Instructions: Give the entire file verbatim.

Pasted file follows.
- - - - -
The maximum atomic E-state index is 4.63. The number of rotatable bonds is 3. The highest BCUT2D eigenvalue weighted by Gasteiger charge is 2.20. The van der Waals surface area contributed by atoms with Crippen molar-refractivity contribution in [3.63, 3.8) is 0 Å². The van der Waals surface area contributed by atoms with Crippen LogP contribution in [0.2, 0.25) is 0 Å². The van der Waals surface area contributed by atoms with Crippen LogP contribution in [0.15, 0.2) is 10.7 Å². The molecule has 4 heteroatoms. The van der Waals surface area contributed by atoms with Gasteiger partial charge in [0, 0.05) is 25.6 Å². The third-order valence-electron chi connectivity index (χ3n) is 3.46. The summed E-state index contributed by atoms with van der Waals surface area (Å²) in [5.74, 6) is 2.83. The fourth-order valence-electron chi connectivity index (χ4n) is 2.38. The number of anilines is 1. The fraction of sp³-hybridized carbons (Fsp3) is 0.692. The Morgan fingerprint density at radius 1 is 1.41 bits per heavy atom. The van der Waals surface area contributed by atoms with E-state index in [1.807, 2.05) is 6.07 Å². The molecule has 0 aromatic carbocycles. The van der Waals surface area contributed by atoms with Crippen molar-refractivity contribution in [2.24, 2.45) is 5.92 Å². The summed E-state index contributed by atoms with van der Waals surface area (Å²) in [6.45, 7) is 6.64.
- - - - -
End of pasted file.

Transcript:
The maximum atomic E-state index is 4.63. The number of rotatable bonds is 3. The highest BCUT2D eigenvalue weighted by Gasteiger charge is 2.20. The van der Waals surface area contributed by atoms with Crippen molar-refractivity contribution in [3.63, 3.8) is 0 Å². The van der Waals surface area contributed by atoms with Crippen LogP contribution in [0.2, 0.25) is 0 Å². The van der Waals surface area contributed by atoms with Crippen LogP contribution in [0.15, 0.2) is 10.7 Å². The molecule has 4 heteroatoms. The van der Waals surface area contributed by atoms with Gasteiger partial charge in [0, 0.05) is 25.6 Å². The third-order valence-electron chi connectivity index (χ3n) is 3.46. The summed E-state index contributed by atoms with van der Waals surface area (Å²) in [5.74, 6) is 2.83. The fourth-order valence-electron chi connectivity index (χ4n) is 2.38. The number of anilines is 1. The fraction of sp³-hybridized carbons (Fsp3) is 0.692. The Morgan fingerprint density at radius 1 is 1.41 bits per heavy atom. The van der Waals surface area contributed by atoms with E-state index in [1.807, 2.05) is 6.07 Å². The molecule has 0 aromatic carbocycles. The van der Waals surface area contributed by atoms with Crippen molar-refractivity contribution in [2.24, 2.45) is 5.92 Å². The summed E-state index contributed by atoms with van der Waals surface area (Å²) in [6.45, 7) is 6.64.